Interesting possibilities end up all at sea
By Myron My
I love it when there is something unique or different about a performance and when we were asked which way we would like to enter the stage, I thought that NOA would be one of those experiences. We could enter the conventional way or go up some stairs, down a ladder and be led to our seats in the dark.
There was much anticipation about what was about to transpire as everyone got seated and the performance began. Unfortunately, for the next 45 minutes I sat there often confused, sometimes uninterested and ultimately left wondering about too many things.
NOA attempted to look at themes of loss, friendship and survival, yet I struggled to find any definitive moments where any of these were explored. Excluding the last few minutes of the show, we were witness to two siblings (Karen Sibbing and Joshua Ferenbach) playing different characters in short skit-like scenes, including Mike the Magician and his “amazing” 3 cans/2 coins trick but nothing particular came from any of this.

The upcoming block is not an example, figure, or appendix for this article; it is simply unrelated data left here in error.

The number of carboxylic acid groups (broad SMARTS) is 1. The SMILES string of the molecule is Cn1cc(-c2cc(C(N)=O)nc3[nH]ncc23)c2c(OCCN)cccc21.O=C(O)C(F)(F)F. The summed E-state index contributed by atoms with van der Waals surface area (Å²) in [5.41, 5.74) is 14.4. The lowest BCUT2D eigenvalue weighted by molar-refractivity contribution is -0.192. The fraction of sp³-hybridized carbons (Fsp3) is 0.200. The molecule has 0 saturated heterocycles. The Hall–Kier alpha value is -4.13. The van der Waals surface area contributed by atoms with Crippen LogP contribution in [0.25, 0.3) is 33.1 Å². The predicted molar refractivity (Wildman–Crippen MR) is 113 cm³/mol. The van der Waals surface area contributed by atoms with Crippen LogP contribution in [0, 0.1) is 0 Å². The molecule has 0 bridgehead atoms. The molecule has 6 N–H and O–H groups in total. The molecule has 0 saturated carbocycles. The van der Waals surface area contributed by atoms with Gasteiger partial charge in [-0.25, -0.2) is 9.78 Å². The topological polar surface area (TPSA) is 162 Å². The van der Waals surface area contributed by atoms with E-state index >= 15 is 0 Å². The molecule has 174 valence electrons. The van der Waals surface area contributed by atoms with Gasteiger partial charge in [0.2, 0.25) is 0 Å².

The flimsy plot revolves around Noa and his sister – who live inside a bunker built by Noa and are honing their survival skills for their own experiences. The character development was minimal at best and just when I thought we were going to get some idea as to why these characters were doing what they were doing it went back to the surreal character dress-ups. However I must say the commitment which the performers played their troubled characters was a highlight of NOA.
Eugyeene Teh’s set design was the other highlight. Much time and effort had gone into replicating a bunker and encapsulating its claustrophobic and tight environment. Lighting designer Amelia Lever-Davidson further amplified this sensation with her atmospheric changes from darkness through dullness to dazzling brightness.
Overall and unfortunately, NOA felt contrived and had a level of pretentiousness to it that prevented me from connecting with the piece. I appreciate that theatre should investigate unknown areas and be innovative and explorative but unlike Noah’s Ark, this ship sank very quickly for me.
Venue: La Mama Theatre, 205 Faraday Street St, Carlton
Season: Until 21 December | Tues, Wed, Sun 6:30pm. Thu-Sat 7:30pm
Tickets: $25 Full | $15 Concession